The company said it had lost millions of dollars in the individual health insurance market in California this year, and gave the following reasons for the rate increase.
1. Overall growth in medical inflation. Inpatient and outpatient medical costs in California are expected to rise by 10 percent in 2010, driven primarily by higher reimbursements to hospitals, while pharmacy costs are expected to grow by more than 13 percent.
2. The individual insurance market is unpredictable. Because the individual market is the last resort for people who cannot access group health insurance or government plans, it has a high "churn" rate, with the average policy-holder staying in the market for about three years. This makes it hard to predict costs.
3. Individual insurance-holders have become less healthy. As the economy worsens, individuals who do not need health services tend to end their coverage, leaving behind sick people who know they will need their coverage. These remaining policy-holders generate higher costs on average, requiring higher rate increases.
4. Out-of-pocket charges stay the same, even as overall costs rise. If a member does not change insurance plans, deductibles and co-payments typically remain the same after renewal. This means that higher medical costs can only be reflected in premium increases.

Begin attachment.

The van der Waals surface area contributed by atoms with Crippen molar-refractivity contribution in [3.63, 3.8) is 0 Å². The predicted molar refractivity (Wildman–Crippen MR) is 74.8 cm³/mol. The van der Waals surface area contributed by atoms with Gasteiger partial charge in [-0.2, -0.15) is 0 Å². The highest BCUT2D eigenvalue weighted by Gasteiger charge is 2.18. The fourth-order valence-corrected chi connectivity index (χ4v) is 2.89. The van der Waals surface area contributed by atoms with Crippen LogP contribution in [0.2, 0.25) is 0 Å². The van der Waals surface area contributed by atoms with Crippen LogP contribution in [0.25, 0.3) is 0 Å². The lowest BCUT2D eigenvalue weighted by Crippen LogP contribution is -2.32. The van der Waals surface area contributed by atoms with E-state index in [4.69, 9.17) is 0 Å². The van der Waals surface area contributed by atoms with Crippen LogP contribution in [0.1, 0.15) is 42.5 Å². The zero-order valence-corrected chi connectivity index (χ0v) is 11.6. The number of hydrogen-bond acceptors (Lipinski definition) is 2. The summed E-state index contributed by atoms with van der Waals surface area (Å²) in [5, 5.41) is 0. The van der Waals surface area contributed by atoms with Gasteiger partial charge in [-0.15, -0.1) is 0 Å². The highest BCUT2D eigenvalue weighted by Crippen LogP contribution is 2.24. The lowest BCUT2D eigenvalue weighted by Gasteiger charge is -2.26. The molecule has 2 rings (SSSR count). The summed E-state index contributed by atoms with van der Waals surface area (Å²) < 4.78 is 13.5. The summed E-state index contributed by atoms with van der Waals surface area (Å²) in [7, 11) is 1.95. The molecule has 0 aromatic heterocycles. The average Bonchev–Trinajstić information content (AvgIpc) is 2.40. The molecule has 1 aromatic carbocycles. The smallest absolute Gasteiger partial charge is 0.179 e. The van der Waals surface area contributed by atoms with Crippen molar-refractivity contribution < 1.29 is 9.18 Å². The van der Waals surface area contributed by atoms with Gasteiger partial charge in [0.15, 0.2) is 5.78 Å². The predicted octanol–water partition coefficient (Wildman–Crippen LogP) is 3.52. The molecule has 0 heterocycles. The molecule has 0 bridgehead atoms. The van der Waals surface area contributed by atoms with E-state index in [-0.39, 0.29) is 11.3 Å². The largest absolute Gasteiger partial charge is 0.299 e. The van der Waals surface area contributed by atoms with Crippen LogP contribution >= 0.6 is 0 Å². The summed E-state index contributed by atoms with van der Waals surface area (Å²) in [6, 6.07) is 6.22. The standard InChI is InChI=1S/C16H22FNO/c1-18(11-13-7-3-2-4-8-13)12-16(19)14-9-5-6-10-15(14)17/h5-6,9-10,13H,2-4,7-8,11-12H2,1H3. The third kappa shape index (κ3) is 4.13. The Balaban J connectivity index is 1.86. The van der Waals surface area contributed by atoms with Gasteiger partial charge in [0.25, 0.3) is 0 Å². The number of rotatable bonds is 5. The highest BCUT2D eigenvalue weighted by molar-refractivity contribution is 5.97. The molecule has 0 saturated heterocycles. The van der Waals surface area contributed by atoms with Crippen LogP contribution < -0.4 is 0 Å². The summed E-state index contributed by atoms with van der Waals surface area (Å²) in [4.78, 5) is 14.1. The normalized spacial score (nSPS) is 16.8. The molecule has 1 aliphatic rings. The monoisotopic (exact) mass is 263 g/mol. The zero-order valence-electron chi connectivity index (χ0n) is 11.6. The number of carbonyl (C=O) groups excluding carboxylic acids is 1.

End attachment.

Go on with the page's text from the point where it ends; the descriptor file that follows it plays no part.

5. Individual policy-holders are moving to high-deductibles. More individual policy-holders are moving to high-deductible policies because they require lower premiums. As a result, this group was able to whittle down their premium increases to 2 percent in 2009, compared with a 13.8 percent increase overall. However, while Anthem was earning 2 percent more in premiums from these policy-holders, its average claim per member increased by 8 percent.
6. Individual policy-holders are getting older. Many individual policy-holders are aging, which means they are entering higher age brackets that automatically call for higher premiums.
7. Anthem loses money on people in the state high-risk pool. Anthem's PPO is the only statewide option in California's high-risk pool, which is made up of people who cannot get commercial insurance due to their medical conditions. The state requires the high-risk pool to absorb part of the costs of these individuals.
Read WellPoint's letter to Kathleen Sebelius (pdf).